After I came to Columbia, I met people who had either read the book that Dr. Epstein wrote about teaching, or who had been in one of his graduate classes. From them, I learned some of the things that he used to do, which I thought were marvelous. For example, apparently he used to make you write a question on a three-by-five card before you came to class, and that was the ticket of admission. You didn't have a card, you couldn't get in. He was an expert at what we now call 'active learning.' Epstein's book was about teaching without formal lecturing (at which I think he admitted he was terrible) and he thought that the way you should teach is that you should only discuss papers in your field. He felt that the only way you really learn science is by being in a lab, and that reading a research paper is the closest you can get to being in a lab without being in an actual lab.
FS: Was this at the time, a different way of thinking about teaching?
It was very different, and I’m not sure it ever really caught on. The idea was that the students would read the papers and then you would give as many mini-lectures as necessary about how to do this, how to do that, what this means, what that means, and so on.
Around when I first started teaching at Columbia, I actually ran a graduate course with another faculty member, Dr. Barbara Filner, who had been a student of Dr. Epstein’s in graduate school. We taught a paper reading course for advanced undergraduates and graduates. We would tell students to go home and read the paper, then they would come back and we would say, did you read the paper? And they would say yes. And then we would say, well, what does Figure One mean? And they would just look at us. Yeah. That's when I realized that you have to do something. I was very, very lucky that Dr. Filner stood up one day and explained how you decode a paper. Eureka. I myself had learned to do it by the seat of the pants, like almost everybody else. And I had no idea how I did it.
I wrote Dr. Filner’s lecture down, and we actually published a paper about it. Since then I have read, from three or four different sources, how to read a paper and they're all the same, because everybody sort of comes to the same conclusion. On my website there’s something called the “How To” Collection. And there are two documents posted there on how to read papers.
FS: What was the Biological Sciences Department like when you started teaching here, and how has it changed over the years?
When Darnell and company came to Columbia in 1969, I don't remember whether there was a Botany and Zoology department or a Biology department, but it was right around the time the shift happened. I taught with one of the people from the old setup who was a wonderfully nice person but, in my opinion, a terrible teacher. He wrote exams that were like this: The _____ in the ______ is under the ______ next to the ______. Now, if you had memorized his notes, that was a piece of cake. If you had not memorized his notes, you might as well tear the paper up and throw it in the trash.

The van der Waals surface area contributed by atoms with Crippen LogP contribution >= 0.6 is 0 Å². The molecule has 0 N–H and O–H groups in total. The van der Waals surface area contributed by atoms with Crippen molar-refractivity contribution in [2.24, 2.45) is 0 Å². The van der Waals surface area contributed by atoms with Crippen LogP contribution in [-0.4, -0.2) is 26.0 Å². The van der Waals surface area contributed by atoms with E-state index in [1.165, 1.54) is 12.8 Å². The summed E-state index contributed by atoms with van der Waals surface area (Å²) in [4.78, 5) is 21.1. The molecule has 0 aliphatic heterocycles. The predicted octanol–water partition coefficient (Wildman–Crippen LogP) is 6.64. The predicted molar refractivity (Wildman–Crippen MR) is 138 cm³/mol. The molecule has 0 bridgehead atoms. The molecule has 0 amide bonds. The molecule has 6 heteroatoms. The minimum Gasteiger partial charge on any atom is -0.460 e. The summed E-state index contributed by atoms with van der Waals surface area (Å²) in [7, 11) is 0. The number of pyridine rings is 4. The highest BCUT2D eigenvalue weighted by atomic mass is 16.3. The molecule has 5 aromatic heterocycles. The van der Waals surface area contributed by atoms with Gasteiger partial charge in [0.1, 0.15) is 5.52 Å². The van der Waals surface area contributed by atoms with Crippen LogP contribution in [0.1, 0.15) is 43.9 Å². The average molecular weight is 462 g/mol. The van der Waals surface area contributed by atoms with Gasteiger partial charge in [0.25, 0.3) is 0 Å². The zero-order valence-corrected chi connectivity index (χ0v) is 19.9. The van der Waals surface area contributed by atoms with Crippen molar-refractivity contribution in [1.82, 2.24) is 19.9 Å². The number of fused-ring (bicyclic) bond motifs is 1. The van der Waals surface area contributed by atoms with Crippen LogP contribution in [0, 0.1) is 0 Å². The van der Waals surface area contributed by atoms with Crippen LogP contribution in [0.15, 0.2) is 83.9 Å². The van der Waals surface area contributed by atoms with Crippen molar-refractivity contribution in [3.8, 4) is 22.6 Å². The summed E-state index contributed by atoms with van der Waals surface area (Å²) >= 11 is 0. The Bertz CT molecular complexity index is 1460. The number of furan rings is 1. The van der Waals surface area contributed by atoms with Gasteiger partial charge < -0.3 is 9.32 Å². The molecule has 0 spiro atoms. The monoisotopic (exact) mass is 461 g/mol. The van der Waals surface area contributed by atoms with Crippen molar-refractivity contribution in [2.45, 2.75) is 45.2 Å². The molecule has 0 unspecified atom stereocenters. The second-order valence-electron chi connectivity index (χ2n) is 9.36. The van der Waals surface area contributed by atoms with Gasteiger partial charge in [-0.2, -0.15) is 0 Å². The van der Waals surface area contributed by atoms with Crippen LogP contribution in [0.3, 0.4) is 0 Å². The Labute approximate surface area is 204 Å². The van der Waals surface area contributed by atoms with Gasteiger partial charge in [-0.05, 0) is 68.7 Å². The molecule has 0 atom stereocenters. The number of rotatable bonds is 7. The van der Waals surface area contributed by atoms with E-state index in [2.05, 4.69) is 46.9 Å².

But the great advantage was that he was male. I was female. At the time, I was very small and young and thin and everyone just assumed that I was some kind of teaching assistant, which turned out very well, because anything that went wrong was considered his fault. Nobody blamed me for anything. So it had some great advantages. And then, when I finished, I said to myself, now I know how to do it.
The first time I ever taught a full college class at Columbia, it was a bust. I made all the mistakes that beginning teachers make. I had previously taught only botany lab, which I didn't know much about, but you just had to keep a chapter ahead of the students. I still remember to this day, standing behind the lectern in my first course at Columbia, and having a student come up and argue with me about some grade or something, and it suddenly dawned on me that I was the teacher and I could say, “no.” It had not occurred to me until that moment who was in charge, because I had been a student for years and years. I’d always been on the other side.
FS: How is an undergrad's experience in the Biological Sciences department today different from when you were first teaching?